Tour operadores y hoteles ya han dejado de cooperar con Manati Park y los medios de comunicación internacionales han mostrado reportajes impactantes. Estamos indignados por el hecho de que, a pesar de las terribles condiciones de vida y nivel extremo de explotación de los delfines en el programa de Nadar con Delfines, en Agosto de 2002, Manatí Park utilizó un permiso ilegal y capturó 8 delfines más en aguas nacionales, lo cual viola, además de la Ley 64-00, las normativas del Parque Nacional del Este, una zona especialmente protegida. Es inaceptable que, hasta ahora, nadie sepa donde están estos ocho delfines y el parque se ha negado a dar información.


Nosotros- los abajo firmantes- queremos apoyar los esfuerzos de las comunidades locales de Bayahibe para liberar a los delfines de Manati Park Bavaro y pedimos urgentemente que se ponga fin inmediatamente a este maltrato y que Manati Park no siga ganando dinero del sufrimiento de los animales. Solicitamos que los delfines restantes sean devueltos a las zonas de donde fueron capturados o rehabilitados en un medio natural.

Atentamente - Nome - Lacacion






Honourable Sirs,


We address you to join the international and national movements of protests against the dolphins facilities of Manati Park Bavaro - which since its establishment has been criticised by experts and visitors alike concerning the conditions the dolphins are kept: Small and barren cement captive pools, the quality of the water, lack of refuge or sanctuary facilities, etc. But of particular concern is the handling of the Swim with Dolphins Program by which the dolphins have intense hours of interactions with visitors and due to its cruel outline have shown already aggressive behaviour against some tourists. Also the mortality rate of dolphins at this facility is horrendous.


Tour Operators and Hotels stopped co-operation and international media aired shocking reports. We are outraged about the fact, that despite the poor living conditions and extreme level of exploitation of the dolphins during the swim program in August 2002 Manati Park used an illegal permit and captured further eight dolphins in national waters, which violates Law 64-00 as well the regulations of the Parque Nacional del Este, which is a specially protected area. It is unacceptable that up to now nobody knows where the eight dolphins are being held and that the park is allowed to refuse any information.


We - the Undersigned - would therefore herewith support the efforts of the local communities of Bayahibe to free the dolphins of Manati Park Bavaro and urgently ask that this mistreatment has to be stopped immediately and Manati Park is no longer allowed to make money out of the suffering of animals. We ask that the remaining dolphins are returned to the areas from which they were captured or rehabilitated in a natural environment.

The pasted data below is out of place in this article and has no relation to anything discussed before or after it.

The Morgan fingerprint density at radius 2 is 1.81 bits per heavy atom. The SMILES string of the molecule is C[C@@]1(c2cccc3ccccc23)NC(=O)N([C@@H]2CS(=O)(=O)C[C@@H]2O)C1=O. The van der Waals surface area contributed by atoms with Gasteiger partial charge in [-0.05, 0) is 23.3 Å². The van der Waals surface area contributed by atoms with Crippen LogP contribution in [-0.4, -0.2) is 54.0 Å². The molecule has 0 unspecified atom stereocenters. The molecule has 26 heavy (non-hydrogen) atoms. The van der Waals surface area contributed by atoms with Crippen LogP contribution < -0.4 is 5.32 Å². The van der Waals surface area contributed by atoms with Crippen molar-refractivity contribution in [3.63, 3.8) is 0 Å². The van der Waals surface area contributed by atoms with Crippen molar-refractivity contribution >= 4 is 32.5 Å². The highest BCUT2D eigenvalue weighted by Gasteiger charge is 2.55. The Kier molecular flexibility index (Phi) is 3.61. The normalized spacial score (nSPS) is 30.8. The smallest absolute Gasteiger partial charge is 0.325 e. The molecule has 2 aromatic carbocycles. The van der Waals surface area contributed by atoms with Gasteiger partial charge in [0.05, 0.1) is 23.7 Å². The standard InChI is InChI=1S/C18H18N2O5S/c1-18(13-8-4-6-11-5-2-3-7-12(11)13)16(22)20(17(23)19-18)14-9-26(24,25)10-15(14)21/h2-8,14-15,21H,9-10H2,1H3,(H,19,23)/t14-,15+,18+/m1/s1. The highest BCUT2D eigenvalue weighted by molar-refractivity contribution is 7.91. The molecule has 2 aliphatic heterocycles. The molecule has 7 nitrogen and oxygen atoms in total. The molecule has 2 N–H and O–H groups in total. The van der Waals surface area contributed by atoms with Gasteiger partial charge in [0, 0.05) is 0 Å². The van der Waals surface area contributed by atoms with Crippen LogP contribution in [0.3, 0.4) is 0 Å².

Sincerely - Name - Address

The text send please to:

Lic. Jose Antonio Trinidad Sena 


(in absence of a direct e-mail address please send to:) 

e-mails will be handed over directly)


H.E. the Honourable

Presidente del Estado

Mr. Hipolito Meja

Fax: 001-809- 686-7830



To Sr. Frank Moya Pons

Secretaria de Estado de Medio Ambiente y de Recursos Naturales (Minister of Environment)

Fax: 001-809- 540-2667 or Fax 001-809-540-7561





Sr.Rafael Subervi Bonilla

Secretario de Estado de Turismo (Minister of Tourism)

Fax. 001-809 682-3806


  Copy to: 



Manati Park is a zoo-like establishment in the Dominican Republic / Punta Cana offering disgusting swim-with-dolphins programs. Five bottlenose dolphins are confined in a very small chlorinated pool.  The size of the pool is alarmingly inadequate for dolphins who typically swim up to forty miles a day in the wild. The dolphins are forced to participate in swim-with-dolphins program three times per day,  seven days a week. They are also made to perform in the arena twice per day, seven days a week. They are forced to pose for pictures outside the water in the scorching sun and their slavers allow 200 customers per day to cling to their pectoral fins while they have to circle around the pool. They have to, since they are fodder-dependent.

Since its establishment the dolphins facilities of Manatí Park, Bavaro has been criticised by experts and visitors alike in relation to the conditions dolphins are kept: Small and barren cement captive pools, the quality of the water, lack of refuge or sanctuary facilities, but of particular concern is  the handling of the Swim with Dolphins Program by which the dolphins have intense hours of interactions with visitors and due to its cruel outline have shown already aggressive behaviour against some tourists. The mortality rate of dolphins at this facility has been difficult to evaluate, due to the lack of information given by the authorities, but at least 3 dead dolphins are documented.